Across peaks of inspired productive days, I get lost inbetween valleys of foggy unfocused wandering.

Some years ago, I begin recording the daily fluctuations of concrete output and work hours, which unsurprisingly maps to the Hand-Eye Dilemma that one would find in the creative rhythms of artists.

I find myself doing design, when a developer, and programming when I should be designing. Atop the creative rhythms, the daily logs reveal a form of stamina that I use to allocate blocks of time to any one task, knowing when the stamina runs out and by when the task must be completed.

Years passed, and each morning, I am told what I should do, that which is most likely to yield the most concrete output per work hour, based on previous patterns of productivity.

It is not optimizing toward longer work hours, but to help me navigate these peaks & valleys by assigning me a task most likely to convert to the optimal amount of concrete work per focus hour.

I sometimes wonder weather it has helped me reach optimal productivity, or has kept me from getting there.

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3 comments, sorted by Click to highlight new comments since: Today at 7:01 AM

Could you elaborate on how exactly you went from a collection of data to a prescription of how much time you should spend on each task?

Do you mean a "prediction of how much time I should spend on each task"?

If so, yes, I basically calculate the recent average spent on each task, and find the offset against the past few days. It gives me a list of tasks which I can sort and get the next task that has the highest chance of being what I should be doing the next day. I run this for a number of day, always appending the forecasted task, and so I get a short term forecast of the next 14 days or so.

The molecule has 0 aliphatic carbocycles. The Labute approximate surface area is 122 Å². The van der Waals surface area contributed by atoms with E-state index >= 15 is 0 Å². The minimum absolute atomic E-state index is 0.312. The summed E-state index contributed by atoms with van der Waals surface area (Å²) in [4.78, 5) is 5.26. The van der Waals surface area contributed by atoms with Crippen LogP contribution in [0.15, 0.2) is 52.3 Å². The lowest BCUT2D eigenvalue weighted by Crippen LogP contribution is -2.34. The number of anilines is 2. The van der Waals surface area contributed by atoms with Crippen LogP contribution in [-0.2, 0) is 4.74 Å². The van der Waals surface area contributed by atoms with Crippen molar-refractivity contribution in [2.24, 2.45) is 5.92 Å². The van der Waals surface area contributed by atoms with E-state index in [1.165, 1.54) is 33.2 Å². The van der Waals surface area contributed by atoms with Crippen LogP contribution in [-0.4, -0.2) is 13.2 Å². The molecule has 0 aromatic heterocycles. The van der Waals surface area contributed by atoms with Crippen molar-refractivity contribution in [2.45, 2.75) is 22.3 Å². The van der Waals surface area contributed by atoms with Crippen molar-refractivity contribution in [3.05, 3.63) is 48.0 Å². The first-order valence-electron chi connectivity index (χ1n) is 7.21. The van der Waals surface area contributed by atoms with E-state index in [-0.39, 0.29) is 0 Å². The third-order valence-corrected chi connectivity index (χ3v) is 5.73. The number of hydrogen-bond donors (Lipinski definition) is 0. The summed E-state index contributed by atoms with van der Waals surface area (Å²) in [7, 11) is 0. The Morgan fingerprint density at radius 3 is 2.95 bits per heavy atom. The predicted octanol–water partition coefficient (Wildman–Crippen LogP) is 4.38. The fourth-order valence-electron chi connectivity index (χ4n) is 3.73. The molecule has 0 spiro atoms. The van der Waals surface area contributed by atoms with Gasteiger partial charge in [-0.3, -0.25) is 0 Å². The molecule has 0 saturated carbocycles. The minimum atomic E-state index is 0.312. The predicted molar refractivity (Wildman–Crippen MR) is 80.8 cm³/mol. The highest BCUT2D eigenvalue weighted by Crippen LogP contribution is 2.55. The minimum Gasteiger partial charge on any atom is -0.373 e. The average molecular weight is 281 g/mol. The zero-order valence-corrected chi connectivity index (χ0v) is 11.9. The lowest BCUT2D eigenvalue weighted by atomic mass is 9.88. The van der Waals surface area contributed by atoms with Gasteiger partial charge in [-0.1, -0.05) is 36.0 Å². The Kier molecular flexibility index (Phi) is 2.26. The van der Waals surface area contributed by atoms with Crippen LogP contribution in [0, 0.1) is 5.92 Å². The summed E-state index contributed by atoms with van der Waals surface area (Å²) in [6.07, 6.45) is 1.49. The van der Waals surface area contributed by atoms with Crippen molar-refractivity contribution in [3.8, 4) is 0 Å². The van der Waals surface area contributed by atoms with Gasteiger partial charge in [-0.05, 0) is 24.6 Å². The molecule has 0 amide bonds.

No, to be clear, what I interpreted of your post was that you are "prescribing" how much time should be spent. "Predicting" how much time you will spend on something is not particularly helpful in achieving any output results, especially if it's largely just repeating what you did before. Your response does help in that it clarifies what you have done. It's just not what I thought you had done. In my experience, a "prescription" -- a plan for what you must do to achieve some valuable outcome -- is of more use in self-experimentation than a prediction. If, on the other hand, you have a lifestyle that is chaotic and in flux, where estimating time required by novel tasks is a challenge, then yes, a prediction is indeed useful. Thanks for getting back and sorry that my response is a fortnight later.

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